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‘Tech is eating jobs’: Why Aussie workers will need to ditch old skills

Technology is eating our jobs, and we need to reimagine the workforce. Source: Getty/Swinburne University

Sean Gallagher will speak about why technology is eating our jobs at Yahoo Finance’s All Markets Summit on the 26th September 2019 in the Shangri-La, Sydney. Check out the full line-up of speakers and agenda for this groundbreaking event here.

“Technology is eating jobs from the bottom up.”

And according to Swinburne University’s future of work expert, Sean Gallagher, tech will feast on task-based work first, and then make its way up.

“Most work in most institutions today is task based work,” Gallagher said.

“These tasks are highly specified, they're integrated with each other, they're routine and predictable. This is exactly what technology is going to displace.”

And it’s a fact Aussies already know.

Gallagher said almost three in five Aussie workers don't think their current skill set is going to see them out the next five years in terms of their work, and around 51 per cent of them worry they’ll lose their jobs to artificial intelligence (AI) and automation.

What jobs won’t be squashed by technology?

Gallagher predicts jobs which require us to foresee challenges to the workforce that need a tech solution will be in demand.

“The bottom line is, for workers to be value creators, they're focused on new challenges and unforeseen problems that the company or their organisation is yet to experience.”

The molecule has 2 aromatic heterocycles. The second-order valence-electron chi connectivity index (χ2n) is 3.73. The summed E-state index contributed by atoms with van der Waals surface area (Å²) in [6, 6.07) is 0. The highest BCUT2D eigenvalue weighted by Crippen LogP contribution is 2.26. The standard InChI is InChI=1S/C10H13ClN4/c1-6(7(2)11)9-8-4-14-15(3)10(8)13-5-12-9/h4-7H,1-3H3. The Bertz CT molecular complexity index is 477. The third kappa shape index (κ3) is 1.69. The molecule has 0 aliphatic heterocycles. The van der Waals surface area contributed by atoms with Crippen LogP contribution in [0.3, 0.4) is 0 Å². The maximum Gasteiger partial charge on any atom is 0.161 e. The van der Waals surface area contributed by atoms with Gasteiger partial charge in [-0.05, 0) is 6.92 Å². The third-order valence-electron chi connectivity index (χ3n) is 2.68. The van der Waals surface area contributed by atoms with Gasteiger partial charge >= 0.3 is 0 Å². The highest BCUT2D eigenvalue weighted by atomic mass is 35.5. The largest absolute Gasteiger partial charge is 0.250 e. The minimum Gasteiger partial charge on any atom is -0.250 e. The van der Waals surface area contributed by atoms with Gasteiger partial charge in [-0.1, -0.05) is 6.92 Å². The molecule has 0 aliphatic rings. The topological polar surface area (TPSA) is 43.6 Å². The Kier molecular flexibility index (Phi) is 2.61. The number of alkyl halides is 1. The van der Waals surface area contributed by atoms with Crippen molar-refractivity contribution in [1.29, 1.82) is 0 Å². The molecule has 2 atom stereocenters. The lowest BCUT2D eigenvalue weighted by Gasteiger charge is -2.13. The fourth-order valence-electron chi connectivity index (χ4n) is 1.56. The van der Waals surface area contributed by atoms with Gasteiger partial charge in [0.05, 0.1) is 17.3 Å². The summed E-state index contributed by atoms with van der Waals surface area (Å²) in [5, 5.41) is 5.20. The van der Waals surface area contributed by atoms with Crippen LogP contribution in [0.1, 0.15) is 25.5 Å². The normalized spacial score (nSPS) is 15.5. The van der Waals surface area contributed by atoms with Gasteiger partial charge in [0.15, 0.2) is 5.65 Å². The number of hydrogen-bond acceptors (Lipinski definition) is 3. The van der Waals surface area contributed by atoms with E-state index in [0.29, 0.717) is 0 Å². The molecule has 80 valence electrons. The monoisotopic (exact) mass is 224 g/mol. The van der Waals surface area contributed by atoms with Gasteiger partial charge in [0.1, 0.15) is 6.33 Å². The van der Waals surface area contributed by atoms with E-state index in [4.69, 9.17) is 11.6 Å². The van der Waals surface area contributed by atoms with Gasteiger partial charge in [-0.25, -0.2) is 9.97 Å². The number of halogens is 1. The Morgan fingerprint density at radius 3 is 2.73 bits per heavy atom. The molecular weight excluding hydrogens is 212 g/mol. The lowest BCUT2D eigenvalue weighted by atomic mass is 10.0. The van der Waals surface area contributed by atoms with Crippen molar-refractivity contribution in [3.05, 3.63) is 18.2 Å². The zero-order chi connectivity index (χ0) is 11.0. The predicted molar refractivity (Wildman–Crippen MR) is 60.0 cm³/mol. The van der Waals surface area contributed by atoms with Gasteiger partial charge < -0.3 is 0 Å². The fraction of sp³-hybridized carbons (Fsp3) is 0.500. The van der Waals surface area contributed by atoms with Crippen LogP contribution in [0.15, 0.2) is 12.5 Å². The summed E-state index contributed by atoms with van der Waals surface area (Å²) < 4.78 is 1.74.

“So moving away from I'm just producing widgets to I'm going to figure out what a future widget needs to look like in order for my business, my organisation, my company to continue to enhance its competitive advantage.”

And Gallagher said to survive, workers are going to need to pull together as a team.

“It's not about necessarily being an innovator, but it's about using your experience, particularly when you're external facing.”

“So you understand, you have that tacit knowledge and insight as to how the customers are reacting in certain situations or the changes in the environments around you.”

Collaboration is key

Gallagher ran the US Study Centre at Sydney University for almost 10 years, and part of that program involved taking students to foreign destinations in the US and China to learn as a cohort.

“It was striking to see how they all learned through each other, and how that amplified the learning of every individual but also as a group,” he said.

“In many ways that is exactly what the future of work is.”

“The future of humans at work is coming together diverse groups all with a particular skill set or an experience or an expertise, but focusing on an unforeseen challenge or a new opportunity or problem that they haven't seen before and trying to figure it out.”

Yahoo Finance's All Markets Summit will be held on September 26th 2019. Source: Yahoo Finance

Are companies helping employees stay employed?

While Aussies are keen to learn new skills on the job to tackle technology disruption, Gallagher said ‘an enormous challenge’ he sees in workplaces across the country is that employers aren’t facilitating that.

“They [employers] see that workers, to prepare for the future of work, should be going externally through formal education opportunities.”

“I actually think that workers have got it right and that we need to ensure that learning is better integrated into workplaces right across the country because that's where the disruption is occurring.”

But Aussie workplaces have a long way to go, with only two in five workers reporting their workplace encourages collaboration.

“That's extraordinary. Sixty percent of Australian workplaces, according to Australian workers, do not encourage collaboration.”

“Yet, that's the most valuable way in which workers are going to learn.”

Sean Gallagher will speak about why technology is eating our jobs at Yahoo Finance’s All Markets Summit on the 26th September 2019 in the Shangri-La, Sydney. Check out the full line-up of speakers and agenda for this groundbreaking event here.